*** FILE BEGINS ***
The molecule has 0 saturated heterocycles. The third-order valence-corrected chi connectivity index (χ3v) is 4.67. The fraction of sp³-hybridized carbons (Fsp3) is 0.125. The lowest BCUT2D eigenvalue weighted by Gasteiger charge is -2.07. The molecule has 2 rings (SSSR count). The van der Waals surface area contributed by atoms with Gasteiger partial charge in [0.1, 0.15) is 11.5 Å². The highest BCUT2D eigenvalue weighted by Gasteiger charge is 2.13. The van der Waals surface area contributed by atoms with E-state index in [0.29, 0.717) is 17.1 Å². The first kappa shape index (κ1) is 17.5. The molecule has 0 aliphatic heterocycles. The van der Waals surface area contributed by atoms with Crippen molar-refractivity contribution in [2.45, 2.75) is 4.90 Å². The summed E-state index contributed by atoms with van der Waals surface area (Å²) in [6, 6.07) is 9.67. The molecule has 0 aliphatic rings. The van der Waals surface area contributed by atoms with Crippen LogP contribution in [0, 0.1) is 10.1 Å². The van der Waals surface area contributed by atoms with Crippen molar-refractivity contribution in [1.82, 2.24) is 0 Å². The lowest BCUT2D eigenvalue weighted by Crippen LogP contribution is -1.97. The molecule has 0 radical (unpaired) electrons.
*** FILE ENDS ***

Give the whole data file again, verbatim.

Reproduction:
The molecule has 0 saturated heterocycles. The third-order valence-corrected chi connectivity index (χ3v) is 4.67. The fraction of sp³-hybridized carbons (Fsp3) is 0.125. The lowest BCUT2D eigenvalue weighted by Gasteiger charge is -2.07. The molecule has 2 rings (SSSR count). The van der Waals surface area contributed by atoms with Gasteiger partial charge in [0.1, 0.15) is 11.5 Å². The highest BCUT2D eigenvalue weighted by Gasteiger charge is 2.13. The van der Waals surface area contributed by atoms with E-state index in [0.29, 0.717) is 17.1 Å². The first kappa shape index (κ1) is 17.5. The molecule has 0 aliphatic heterocycles. The van der Waals surface area contributed by atoms with Crippen molar-refractivity contribution in [2.45, 2.75) is 4.90 Å². The summed E-state index contributed by atoms with van der Waals surface area (Å²) in [6, 6.07) is 9.67. The molecule has 0 aliphatic rings. The van der Waals surface area contributed by atoms with Crippen LogP contribution in [0, 0.1) is 10.1 Å². The van der Waals surface area contributed by atoms with Crippen molar-refractivity contribution in [1.82, 2.24) is 0 Å². The lowest BCUT2D eigenvalue weighted by Crippen LogP contribution is -1.97. The molecule has 0 radical (unpaired) electrons.